Entity Tags: Yugoslavia

Timeline Tags: Kosovar Albanian Struggle

A draft memorandum of the Serbian Academy of Arts and Sciences (SANU), the most prominent academic body in Yugoslavia, arguing that Serbs have been oppressed in Yugoslavia and are the subject of genocide in Kosovo, is leaked. This is the first policy document to include Serb grievances throughout Yugoslavia, not just in Kosovo. The SANU memorandum says that Yugoslavia’s government is “increasingly contradictory, dysfunctional, and expensive,” citing Serbia’s inability to pass a single law in the past decade as an example. The academics say that this was caused by the international communist body Comintern’s labeling of Serbia as an oppressor of other nations, before World War II. The Yugoslav leadership is accused of fomenting Serb guilt, to keep Serbs from opposing “the political and economic subordination to which they were constantly subjected.” The memorandum says Serbia’s economy has been weakened, citing the poverty of Kosovo, with per capita national income 30 percent below that of Macedonia, Montenegro, and Bosnia-Herzegovina, the poorest Yugoslav republics. It calls the March-April 1981 demonstrations a declaration of “open war” on Serbs, “as the finale to a legally prepared administrative, political, and constitutional reform.” The result is said to be “physical, political, legal, and culture genocide” in Kosovo. The academics blame the 1974 Federal Constitution for dismembering the Serb nation three ways, and demand “complete national and cultural integrity” for the Serb nation. Specifically, the authors of the memorandum want the government of Serbia to declare that the federalization of Serbia and the creation of the autonomous provinces was forced. They advocate a constitutional amendment to remove provincial autonomy, as well as settlement of Serbs and Montenegrins in Kosovo to give the area Slavic majority. The lead author is Dobrica Cosic, a writer. Vaso Cubrilovic, author of Serb nationalist policy documents before and during WWII, expresses “senile satisfaction” regarding the SANU memorandum. Subsequently, Serbian President Ivan Stambolic publicly denounces the memorandum, but Slobodan Milosevic, leader of the Serbian branch of the League of Communists of Yugoslavia, keeps party opposition hidden. In January 1987, the Federal Presidency is forced to prepare the requested amendments, with only the Slovenian leadership in opposition. Slavs will also subsequently be encouraged to move to Kosovo. [Vickers, 1998, pp. 221-222; Kola, 2003, pp. 171-173]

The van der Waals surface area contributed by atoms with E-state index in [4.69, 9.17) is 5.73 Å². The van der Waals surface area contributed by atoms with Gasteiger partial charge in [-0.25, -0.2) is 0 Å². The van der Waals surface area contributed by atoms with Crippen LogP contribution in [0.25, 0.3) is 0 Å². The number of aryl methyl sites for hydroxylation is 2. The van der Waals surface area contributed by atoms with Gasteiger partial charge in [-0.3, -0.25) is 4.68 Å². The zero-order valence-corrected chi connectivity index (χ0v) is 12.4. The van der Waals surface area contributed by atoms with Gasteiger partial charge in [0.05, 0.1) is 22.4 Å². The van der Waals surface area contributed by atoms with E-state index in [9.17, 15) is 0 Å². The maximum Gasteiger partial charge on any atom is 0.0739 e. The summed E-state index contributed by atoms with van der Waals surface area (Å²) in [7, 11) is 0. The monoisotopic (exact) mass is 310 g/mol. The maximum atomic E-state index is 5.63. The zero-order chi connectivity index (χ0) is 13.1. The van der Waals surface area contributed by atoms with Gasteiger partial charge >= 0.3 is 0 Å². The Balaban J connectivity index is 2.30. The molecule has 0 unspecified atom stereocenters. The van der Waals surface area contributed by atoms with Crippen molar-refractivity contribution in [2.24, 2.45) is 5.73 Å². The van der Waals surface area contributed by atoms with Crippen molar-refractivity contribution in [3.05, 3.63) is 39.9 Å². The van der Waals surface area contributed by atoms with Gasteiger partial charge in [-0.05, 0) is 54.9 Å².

Entity Tags: League of Communists of Yugoslavia, Ivan Stambolic, Dobrica Cosic, Serbian Academy of Arts and Sciences, Vaso Cubrilovic, Yugoslavia, Slobodan Milosevic

Timeline Tags: Kosovar Albanian Struggle

Serbian communist leader Slobodan Milosevic returns to Kosovo, ostensibly for further consultation with local Yugoslav communist officals, but Kosovar Serbs see his visit as showing the Serbian government’s concern for their grievances, while Kosovar Albanian leaders think he will calm the situation. Milosevic, looking surprised, is exuberantly welcomed by Serbs, yelling “Slobo! Slobo!” The Serbs blame Albanian communist party leaders for allowing violence against Slavs in the province. Milosevic tells the Serbs that they should stand their ground in Kosovo and get more involved in federal issues. In Kosovo Polje, Milosevic addresses Kosovar Serbs who want Belgrade to provide more security, and who had fought with Albanian police, using stones piled up in advance. Milosevic says that it does not matter which groups are in the majority or minority, and that Yugoslavia’s existence depends on Serbia keeping Kosovo. This town is historically significant to Serbs, because it is close to the site of a storied and inconclusive battle on June 28, 1389 between the Ottoman Turks (counting among their allies some Serbs and Bulgarians) and Serb rulers, allied with Hungarians, Bulgarians, Bosnians, and Albanians. [Vickers, 1998, pp. 12-14, 227-228; Kola, 2003, pp. 174]